Groucho Marx plays the leader of a wacky country, Freedonia, and takes along his brothers, Chico and Harpo, employing them as spies. An endless stream of gags follows. One of the Marx Brothers' best.

E.T. - The Extra-Terrestrial (1982)
One of the most financially successful films ever made about a helpless alien who is stranded on Earth and taken in by a group of caring kids who hide the alien from their parents and try to help him find his way home. Debra Winger provides the friendly visitor's voice.

East of Eden (1955)
Dean delivers an unforgettable performance in this adaptation of John Steinbeck's classic novel about a strained communication between a father and son. Powerful, moving, and timeless.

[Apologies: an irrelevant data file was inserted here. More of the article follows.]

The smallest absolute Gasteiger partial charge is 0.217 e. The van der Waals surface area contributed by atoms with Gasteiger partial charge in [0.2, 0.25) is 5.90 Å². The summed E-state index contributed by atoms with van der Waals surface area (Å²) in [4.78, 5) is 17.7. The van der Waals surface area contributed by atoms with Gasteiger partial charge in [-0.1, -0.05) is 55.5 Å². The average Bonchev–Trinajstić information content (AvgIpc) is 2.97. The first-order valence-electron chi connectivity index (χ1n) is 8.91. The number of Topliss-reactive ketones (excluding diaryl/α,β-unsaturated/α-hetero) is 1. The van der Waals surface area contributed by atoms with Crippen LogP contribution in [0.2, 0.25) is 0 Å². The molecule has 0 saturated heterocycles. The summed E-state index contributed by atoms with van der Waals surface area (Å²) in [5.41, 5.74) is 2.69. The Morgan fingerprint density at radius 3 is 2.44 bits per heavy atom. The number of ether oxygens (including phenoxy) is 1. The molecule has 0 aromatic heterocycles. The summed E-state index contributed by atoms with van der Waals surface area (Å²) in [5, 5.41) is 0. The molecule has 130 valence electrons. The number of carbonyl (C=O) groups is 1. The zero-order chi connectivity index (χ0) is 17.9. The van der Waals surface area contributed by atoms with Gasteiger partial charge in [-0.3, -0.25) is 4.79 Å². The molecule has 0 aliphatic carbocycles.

The Exorcist (1973)
The first big-budget Hollywood horror film has Linda Blair as an innocent 11 year-old possessed by the devil. When a priest comes to perform an exorcism, her head spins around like a radar dish, she spews green slime, and begins to wreak havoc of biblical proportions.

Five Easy Pieces (1970)
Jack Nicholson gives a brilliant performance as a pianist who once showed great promise but chose to work in the oil fields. He returns home for one final attempt to reconcile with his father and comes to term with his demons. Known for the famous 'chicken sandwich in the diner' scene.

Frankenstein (1931)
A scientist and his assistant dig up graves, store the cadavers in their lab, and plan a ghoulish experiment of building a creature from different body parts. The experiment is a success ('It's Alive...It's Alive!') with only one problem: they gave the creature a criminal's brain. A classic among classics.

The French Connection (1971)